As hard as it is for a control-freak such as myself to admit, I think we may be losing control of the pack, at least insofar as sleep rituals are concerned.
Although consensus does not exist on the etiology of the issue, I am of the belief trouble began with excessive middle-of-the-night toileting activities. First, dogs were asking to be let out around midnight. Then they added a 2 a.m. outing to the mix. The one thing we do agree on is, they have us on this one. The alternative involves more scrubbing than either of us want to engage in as a first-thing-in-the-morning ritual.
Mercy has since added a 4 a.m. rousting – not for the purpose of going outside. Heavens no, it is cold and dark outside at 4 a.m. Which makes it a perfect time to play squeaky-toy smackdown. Like clockwork, she is up and ker-plomping around the bedroom, snatching up squeaky toys. Contrary to her name, she squeaks them mercilessly, tosses them so she can chase them down and pounce on them with all the grace of a defensive lineman wearing a plaster leg cast. We have tried telling her, “Mercy, go back to bed,” but that directive doesn’t seem to exist in the small pantheon of commands she has chosen to heed.
At the other end of the spectrum, we have Presley, who is a very avid communicator. She uses a whine/bark combination, always in an escalating manner, to express her wishes. Obtuse as we are, she has found it necessary to employ this communication method to various tasks throughout the day. If her twice-day feeding ritual is off-schedule, a series of whines moving to short, persistent barks is all it takes to get us back online. When she would like to be released to the front to do her business or investigate the incessant barking from the neighbors’ weenie dogs, we are similarly informed. About two weeks ago, at 9:30 p.m., Presley began doing her whine/dance/bark routine. One of us got up from our position in the living room and walked over to let her out the front door. She stood there with that “stupid human” look in her eyes and did not move to the front door. She slowly sidled toward the bedroom.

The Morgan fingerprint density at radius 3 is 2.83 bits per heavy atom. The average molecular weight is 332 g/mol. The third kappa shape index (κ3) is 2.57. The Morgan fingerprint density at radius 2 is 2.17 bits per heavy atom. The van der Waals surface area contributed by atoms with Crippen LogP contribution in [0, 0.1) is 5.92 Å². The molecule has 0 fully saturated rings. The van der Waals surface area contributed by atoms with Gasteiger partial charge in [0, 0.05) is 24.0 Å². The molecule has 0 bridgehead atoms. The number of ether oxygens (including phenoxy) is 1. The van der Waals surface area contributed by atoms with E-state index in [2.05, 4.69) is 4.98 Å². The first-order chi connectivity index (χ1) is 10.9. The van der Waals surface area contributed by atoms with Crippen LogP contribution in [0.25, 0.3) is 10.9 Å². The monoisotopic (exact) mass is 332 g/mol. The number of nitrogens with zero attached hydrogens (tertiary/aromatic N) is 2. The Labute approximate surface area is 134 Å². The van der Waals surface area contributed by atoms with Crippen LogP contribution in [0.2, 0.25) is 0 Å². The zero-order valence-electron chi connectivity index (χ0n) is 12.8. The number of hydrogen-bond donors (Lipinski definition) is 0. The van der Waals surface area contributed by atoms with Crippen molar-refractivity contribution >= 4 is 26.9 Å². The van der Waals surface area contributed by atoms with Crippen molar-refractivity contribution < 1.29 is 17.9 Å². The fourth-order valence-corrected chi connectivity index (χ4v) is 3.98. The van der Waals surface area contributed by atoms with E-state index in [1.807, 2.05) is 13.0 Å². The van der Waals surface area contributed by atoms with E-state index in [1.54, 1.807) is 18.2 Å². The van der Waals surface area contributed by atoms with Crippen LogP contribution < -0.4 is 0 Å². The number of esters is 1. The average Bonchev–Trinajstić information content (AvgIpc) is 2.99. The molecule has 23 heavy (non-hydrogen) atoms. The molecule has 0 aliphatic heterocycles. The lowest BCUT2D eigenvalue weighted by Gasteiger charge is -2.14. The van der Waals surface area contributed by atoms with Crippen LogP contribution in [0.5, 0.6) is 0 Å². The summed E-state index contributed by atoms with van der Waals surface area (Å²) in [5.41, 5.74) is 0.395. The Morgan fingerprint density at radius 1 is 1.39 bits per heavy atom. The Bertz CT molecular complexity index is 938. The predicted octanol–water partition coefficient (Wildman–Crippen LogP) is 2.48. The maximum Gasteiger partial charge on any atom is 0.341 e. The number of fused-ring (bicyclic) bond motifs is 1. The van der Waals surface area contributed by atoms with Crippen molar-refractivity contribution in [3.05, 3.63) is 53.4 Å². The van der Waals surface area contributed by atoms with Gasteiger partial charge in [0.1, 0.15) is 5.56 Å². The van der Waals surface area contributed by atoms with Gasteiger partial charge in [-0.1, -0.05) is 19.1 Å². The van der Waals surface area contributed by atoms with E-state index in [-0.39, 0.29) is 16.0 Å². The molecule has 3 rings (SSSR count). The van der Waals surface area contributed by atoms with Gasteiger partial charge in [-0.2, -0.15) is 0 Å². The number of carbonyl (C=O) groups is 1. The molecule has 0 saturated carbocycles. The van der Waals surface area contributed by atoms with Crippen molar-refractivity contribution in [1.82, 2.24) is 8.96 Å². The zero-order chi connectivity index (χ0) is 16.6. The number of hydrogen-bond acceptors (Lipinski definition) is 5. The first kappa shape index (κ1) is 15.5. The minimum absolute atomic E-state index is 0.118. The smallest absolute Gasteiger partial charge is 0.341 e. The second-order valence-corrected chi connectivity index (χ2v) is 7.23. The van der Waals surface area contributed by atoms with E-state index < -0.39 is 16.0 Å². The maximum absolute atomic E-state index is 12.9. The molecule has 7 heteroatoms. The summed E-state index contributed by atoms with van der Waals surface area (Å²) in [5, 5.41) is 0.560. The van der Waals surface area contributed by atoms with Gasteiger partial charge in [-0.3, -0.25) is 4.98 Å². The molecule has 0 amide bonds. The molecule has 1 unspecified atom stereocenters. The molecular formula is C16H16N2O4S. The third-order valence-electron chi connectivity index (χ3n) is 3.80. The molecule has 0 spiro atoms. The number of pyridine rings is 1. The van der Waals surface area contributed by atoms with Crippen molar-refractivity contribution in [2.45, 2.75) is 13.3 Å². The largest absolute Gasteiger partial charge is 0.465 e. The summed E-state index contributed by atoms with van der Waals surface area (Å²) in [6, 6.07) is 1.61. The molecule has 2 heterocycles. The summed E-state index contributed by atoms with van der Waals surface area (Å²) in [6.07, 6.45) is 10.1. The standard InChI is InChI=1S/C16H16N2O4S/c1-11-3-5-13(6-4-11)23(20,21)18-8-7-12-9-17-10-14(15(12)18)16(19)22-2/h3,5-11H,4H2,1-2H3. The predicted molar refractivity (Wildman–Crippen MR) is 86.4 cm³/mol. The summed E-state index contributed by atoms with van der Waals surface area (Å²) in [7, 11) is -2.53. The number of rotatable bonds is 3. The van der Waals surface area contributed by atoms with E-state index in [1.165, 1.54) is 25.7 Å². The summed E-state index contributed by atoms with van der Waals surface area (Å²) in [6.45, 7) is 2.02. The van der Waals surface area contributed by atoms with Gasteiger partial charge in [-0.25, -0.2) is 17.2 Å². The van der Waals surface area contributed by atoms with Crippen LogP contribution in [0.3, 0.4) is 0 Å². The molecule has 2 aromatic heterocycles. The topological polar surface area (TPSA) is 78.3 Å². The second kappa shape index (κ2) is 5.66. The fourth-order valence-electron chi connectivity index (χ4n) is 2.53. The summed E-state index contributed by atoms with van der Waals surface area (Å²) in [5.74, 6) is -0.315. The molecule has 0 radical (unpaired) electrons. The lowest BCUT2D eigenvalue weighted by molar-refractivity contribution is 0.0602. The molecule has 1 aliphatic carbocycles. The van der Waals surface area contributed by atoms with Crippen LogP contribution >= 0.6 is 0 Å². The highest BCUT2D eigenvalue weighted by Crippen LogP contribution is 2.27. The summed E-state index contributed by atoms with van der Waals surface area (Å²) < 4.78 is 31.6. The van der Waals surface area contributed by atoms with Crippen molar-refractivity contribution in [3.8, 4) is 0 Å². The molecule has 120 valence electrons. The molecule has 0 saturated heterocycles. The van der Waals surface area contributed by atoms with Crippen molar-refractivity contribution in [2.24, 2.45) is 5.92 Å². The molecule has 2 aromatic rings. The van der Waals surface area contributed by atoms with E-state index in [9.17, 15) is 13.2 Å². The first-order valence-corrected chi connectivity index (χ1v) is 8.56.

K, always the more astute communicator, observed, “I think she is ready to go to bed.” Being the accommodating person I am, and the designated 4 a.m. playmate for Mercy, I acceded to Presley’s wishes and followed her in to the bedroom to get ready for bed. In the ensuing weeks, the 9:30 p.m. bedtime call has slowly inched itself earlier and earlier, so the dancing toward the bedroom and barking begins around 9:00 p.m. these days. I was remarking that 9:00 was a little early for even me, when K pointed out it isn’t if one is to be getting up every day at 4 a.m. As usual, she has a point.
A few days ago, when I followed Mercy out into the dark living room to begin our puppy calisthenics, I noticed a dark lump on the couch. As I crouched down and moved towards it, a single eye rheumy eye opened to return my gaze. Slowly and with a great groan, the pieces fell into place: after she ushers us off to bed each night, Presley assumes a resting place on the basically-no-dog couch and settles in for her beauty sleep.
I could go further and posit that her “plan” has been working insofar as she gets up and moves off the couch before Mercy and I rise for our 4 a.m. playdate, which explains the earlier and earlier calls to bedtime, but that would make her smarter than me and we all know that can’t be true, right?